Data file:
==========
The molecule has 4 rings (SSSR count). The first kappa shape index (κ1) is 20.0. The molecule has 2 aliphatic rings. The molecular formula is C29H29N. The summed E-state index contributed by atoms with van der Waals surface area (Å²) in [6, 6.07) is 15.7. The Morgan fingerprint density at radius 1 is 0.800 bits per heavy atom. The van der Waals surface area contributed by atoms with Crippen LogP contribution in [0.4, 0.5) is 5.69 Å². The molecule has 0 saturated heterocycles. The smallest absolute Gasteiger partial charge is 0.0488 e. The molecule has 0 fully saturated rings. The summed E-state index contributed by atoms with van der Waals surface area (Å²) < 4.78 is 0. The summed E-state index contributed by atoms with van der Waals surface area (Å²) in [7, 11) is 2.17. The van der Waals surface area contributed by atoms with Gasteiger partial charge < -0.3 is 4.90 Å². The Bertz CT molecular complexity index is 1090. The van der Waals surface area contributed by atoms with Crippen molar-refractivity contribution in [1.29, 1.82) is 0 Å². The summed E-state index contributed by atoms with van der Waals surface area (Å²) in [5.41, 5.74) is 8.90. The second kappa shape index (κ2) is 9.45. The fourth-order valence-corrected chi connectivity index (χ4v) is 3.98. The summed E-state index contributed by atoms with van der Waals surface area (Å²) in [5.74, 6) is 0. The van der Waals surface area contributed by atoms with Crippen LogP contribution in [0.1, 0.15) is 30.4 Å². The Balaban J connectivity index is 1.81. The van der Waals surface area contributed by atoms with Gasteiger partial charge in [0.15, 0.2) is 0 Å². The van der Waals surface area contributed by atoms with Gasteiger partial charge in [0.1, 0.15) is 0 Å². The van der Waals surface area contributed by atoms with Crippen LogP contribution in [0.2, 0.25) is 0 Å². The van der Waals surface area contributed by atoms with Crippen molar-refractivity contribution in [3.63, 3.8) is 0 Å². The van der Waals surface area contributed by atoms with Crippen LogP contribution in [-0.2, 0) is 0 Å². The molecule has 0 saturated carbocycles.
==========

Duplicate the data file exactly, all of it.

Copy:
The molecule has 4 rings (SSSR count). The first kappa shape index (κ1) is 20.0. The molecule has 2 aliphatic rings. The molecular formula is C29H29N. The summed E-state index contributed by atoms with van der Waals surface area (Å²) in [6, 6.07) is 15.7. The Morgan fingerprint density at radius 1 is 0.800 bits per heavy atom. The van der Waals surface area contributed by atoms with Crippen LogP contribution in [0.4, 0.5) is 5.69 Å². The molecule has 0 saturated heterocycles. The smallest absolute Gasteiger partial charge is 0.0488 e. The molecule has 0 fully saturated rings. The summed E-state index contributed by atoms with van der Waals surface area (Å²) < 4.78 is 0. The summed E-state index contributed by atoms with van der Waals surface area (Å²) in [7, 11) is 2.17. The van der Waals surface area contributed by atoms with Gasteiger partial charge < -0.3 is 4.90 Å². The Bertz CT molecular complexity index is 1090. The van der Waals surface area contributed by atoms with Crippen molar-refractivity contribution in [1.29, 1.82) is 0 Å². The summed E-state index contributed by atoms with van der Waals surface area (Å²) in [5.41, 5.74) is 8.90. The second kappa shape index (κ2) is 9.45. The fourth-order valence-corrected chi connectivity index (χ4v) is 3.98. The summed E-state index contributed by atoms with van der Waals surface area (Å²) in [5.74, 6) is 0. The van der Waals surface area contributed by atoms with Crippen LogP contribution in [0.1, 0.15) is 30.4 Å². The Balaban J connectivity index is 1.81. The van der Waals surface area contributed by atoms with Gasteiger partial charge in [0.15, 0.2) is 0 Å². The van der Waals surface area contributed by atoms with Gasteiger partial charge in [0.1, 0.15) is 0 Å². The van der Waals surface area contributed by atoms with Crippen LogP contribution in [0.2, 0.25) is 0 Å². The van der Waals surface area contributed by atoms with Crippen molar-refractivity contribution in [3.63, 3.8) is 0 Å². The van der Waals surface area contributed by atoms with Crippen LogP contribution in [-0.2, 0) is 0 Å². The molecule has 0 saturated carbocycles.